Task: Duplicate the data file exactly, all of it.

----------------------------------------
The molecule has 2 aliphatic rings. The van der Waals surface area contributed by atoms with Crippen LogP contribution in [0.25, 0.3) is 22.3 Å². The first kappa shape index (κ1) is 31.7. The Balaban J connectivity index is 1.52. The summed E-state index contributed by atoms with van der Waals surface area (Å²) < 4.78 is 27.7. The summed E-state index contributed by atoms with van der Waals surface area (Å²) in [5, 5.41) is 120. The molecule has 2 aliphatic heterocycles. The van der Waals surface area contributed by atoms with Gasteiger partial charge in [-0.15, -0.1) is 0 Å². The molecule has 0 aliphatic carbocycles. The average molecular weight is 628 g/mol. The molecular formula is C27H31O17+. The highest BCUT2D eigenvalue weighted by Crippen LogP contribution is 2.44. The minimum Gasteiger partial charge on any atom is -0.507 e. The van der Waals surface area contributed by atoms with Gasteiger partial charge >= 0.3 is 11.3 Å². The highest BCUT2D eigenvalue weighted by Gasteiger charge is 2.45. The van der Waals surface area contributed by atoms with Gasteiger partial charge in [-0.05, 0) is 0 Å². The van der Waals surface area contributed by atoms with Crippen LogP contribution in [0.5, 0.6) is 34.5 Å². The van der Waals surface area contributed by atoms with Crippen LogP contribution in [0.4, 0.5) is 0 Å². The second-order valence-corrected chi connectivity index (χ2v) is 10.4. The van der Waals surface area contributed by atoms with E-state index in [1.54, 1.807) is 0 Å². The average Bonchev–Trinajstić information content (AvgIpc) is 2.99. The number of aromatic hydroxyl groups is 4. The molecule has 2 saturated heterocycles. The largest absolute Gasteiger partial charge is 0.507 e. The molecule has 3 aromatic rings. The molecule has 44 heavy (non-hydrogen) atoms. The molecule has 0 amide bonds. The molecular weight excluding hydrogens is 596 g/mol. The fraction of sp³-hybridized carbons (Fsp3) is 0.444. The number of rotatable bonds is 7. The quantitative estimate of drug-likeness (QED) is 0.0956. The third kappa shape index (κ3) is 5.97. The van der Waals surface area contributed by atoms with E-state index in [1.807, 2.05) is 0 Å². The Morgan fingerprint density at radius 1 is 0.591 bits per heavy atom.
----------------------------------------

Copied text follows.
The molecule has 2 aliphatic rings. The van der Waals surface area contributed by atoms with Crippen LogP contribution in [0.25, 0.3) is 22.3 Å². The first kappa shape index (κ1) is 31.7. The Balaban J connectivity index is 1.52. The summed E-state index contributed by atoms with van der Waals surface area (Å²) < 4.78 is 27.7. The summed E-state index contributed by atoms with van der Waals surface area (Å²) in [5, 5.41) is 120. The molecule has 2 aliphatic heterocycles. The van der Waals surface area contributed by atoms with Gasteiger partial charge in [-0.15, -0.1) is 0 Å². The molecule has 0 aliphatic carbocycles. The average molecular weight is 628 g/mol. The molecular formula is C27H31O17+. The highest BCUT2D eigenvalue weighted by Crippen LogP contribution is 2.44. The minimum Gasteiger partial charge on any atom is -0.507 e. The van der Waals surface area contributed by atoms with Gasteiger partial charge >= 0.3 is 11.3 Å². The highest BCUT2D eigenvalue weighted by Gasteiger charge is 2.45. The van der Waals surface area contributed by atoms with Gasteiger partial charge in [-0.05, 0) is 0 Å². The van der Waals surface area contributed by atoms with Crippen LogP contribution in [0.5, 0.6) is 34.5 Å². The van der Waals surface area contributed by atoms with Crippen LogP contribution in [0.4, 0.5) is 0 Å². The second-order valence-corrected chi connectivity index (χ2v) is 10.4. The van der Waals surface area contributed by atoms with E-state index in [1.54, 1.807) is 0 Å². The average Bonchev–Trinajstić information content (AvgIpc) is 2.99. The number of aromatic hydroxyl groups is 4. The molecule has 2 saturated heterocycles. The largest absolute Gasteiger partial charge is 0.507 e. The molecule has 3 aromatic rings. The molecule has 44 heavy (non-hydrogen) atoms. The molecule has 0 amide bonds. The molecular weight excluding hydrogens is 596 g/mol. The fraction of sp³-hybridized carbons (Fsp3) is 0.444. The number of rotatable bonds is 7. The quantitative estimate of drug-likeness (QED) is 0.0956. The third kappa shape index (κ3) is 5.97. The van der Waals surface area contributed by atoms with E-state index in [1.807, 2.05) is 0 Å². The Morgan fingerprint density at radius 1 is 0.591 bits per heavy atom.